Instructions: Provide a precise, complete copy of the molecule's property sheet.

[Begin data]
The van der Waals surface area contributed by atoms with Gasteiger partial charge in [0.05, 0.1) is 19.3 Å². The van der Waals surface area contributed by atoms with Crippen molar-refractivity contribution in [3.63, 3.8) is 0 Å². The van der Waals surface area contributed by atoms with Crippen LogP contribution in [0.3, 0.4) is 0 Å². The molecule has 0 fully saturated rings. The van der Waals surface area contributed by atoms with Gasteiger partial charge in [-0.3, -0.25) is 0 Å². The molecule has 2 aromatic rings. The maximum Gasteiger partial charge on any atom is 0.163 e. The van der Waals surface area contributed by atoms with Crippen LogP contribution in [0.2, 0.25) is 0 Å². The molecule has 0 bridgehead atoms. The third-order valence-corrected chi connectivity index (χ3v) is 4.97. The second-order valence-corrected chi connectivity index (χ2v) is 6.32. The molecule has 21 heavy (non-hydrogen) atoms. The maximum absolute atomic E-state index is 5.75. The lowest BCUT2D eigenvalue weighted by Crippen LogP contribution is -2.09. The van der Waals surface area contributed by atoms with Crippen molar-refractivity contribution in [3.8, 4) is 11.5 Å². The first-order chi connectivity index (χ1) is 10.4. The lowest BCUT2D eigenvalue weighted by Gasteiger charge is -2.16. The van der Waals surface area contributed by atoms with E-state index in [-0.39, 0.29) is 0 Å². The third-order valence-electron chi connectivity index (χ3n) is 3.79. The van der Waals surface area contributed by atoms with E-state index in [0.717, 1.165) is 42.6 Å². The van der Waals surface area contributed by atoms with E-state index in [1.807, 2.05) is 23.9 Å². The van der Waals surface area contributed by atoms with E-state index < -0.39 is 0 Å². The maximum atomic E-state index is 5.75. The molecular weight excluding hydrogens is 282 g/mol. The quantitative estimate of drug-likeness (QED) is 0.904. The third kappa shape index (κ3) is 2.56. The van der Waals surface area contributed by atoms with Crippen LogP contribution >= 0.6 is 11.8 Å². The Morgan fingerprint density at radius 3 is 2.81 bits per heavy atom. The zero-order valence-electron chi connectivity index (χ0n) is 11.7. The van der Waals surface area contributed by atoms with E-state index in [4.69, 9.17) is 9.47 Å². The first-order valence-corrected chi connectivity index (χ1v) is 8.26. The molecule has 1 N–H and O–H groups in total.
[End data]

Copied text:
The van der Waals surface area contributed by atoms with Gasteiger partial charge in [0.05, 0.1) is 19.3 Å². The van der Waals surface area contributed by atoms with Crippen molar-refractivity contribution in [3.63, 3.8) is 0 Å². The van der Waals surface area contributed by atoms with Crippen LogP contribution in [0.3, 0.4) is 0 Å². The molecule has 0 fully saturated rings. The van der Waals surface area contributed by atoms with Gasteiger partial charge in [-0.3, -0.25) is 0 Å². The molecule has 2 aromatic rings. The maximum Gasteiger partial charge on any atom is 0.163 e. The van der Waals surface area contributed by atoms with Crippen LogP contribution in [0.2, 0.25) is 0 Å². The molecule has 0 bridgehead atoms. The third-order valence-corrected chi connectivity index (χ3v) is 4.97. The second-order valence-corrected chi connectivity index (χ2v) is 6.32. The molecule has 21 heavy (non-hydrogen) atoms. The maximum absolute atomic E-state index is 5.75. The lowest BCUT2D eigenvalue weighted by Crippen LogP contribution is -2.09. The van der Waals surface area contributed by atoms with Crippen molar-refractivity contribution in [3.8, 4) is 11.5 Å². The first-order chi connectivity index (χ1) is 10.4. The lowest BCUT2D eigenvalue weighted by Gasteiger charge is -2.16. The van der Waals surface area contributed by atoms with E-state index in [-0.39, 0.29) is 0 Å². The third-order valence-electron chi connectivity index (χ3n) is 3.79. The van der Waals surface area contributed by atoms with E-state index in [0.717, 1.165) is 42.6 Å². The van der Waals surface area contributed by atoms with E-state index in [1.807, 2.05) is 23.9 Å². The van der Waals surface area contributed by atoms with E-state index < -0.39 is 0 Å². The maximum atomic E-state index is 5.75. The molecular weight excluding hydrogens is 282 g/mol. The quantitative estimate of drug-likeness (QED) is 0.904. The third kappa shape index (κ3) is 2.56. The van der Waals surface area contributed by atoms with Crippen LogP contribution >= 0.6 is 11.8 Å². The Morgan fingerprint density at radius 3 is 2.81 bits per heavy atom. The zero-order valence-electron chi connectivity index (χ0n) is 11.7. The van der Waals surface area contributed by atoms with E-state index in [4.69, 9.17) is 9.47 Å². The first-order valence-corrected chi connectivity index (χ1v) is 8.26. The molecule has 1 N–H and O–H groups in total.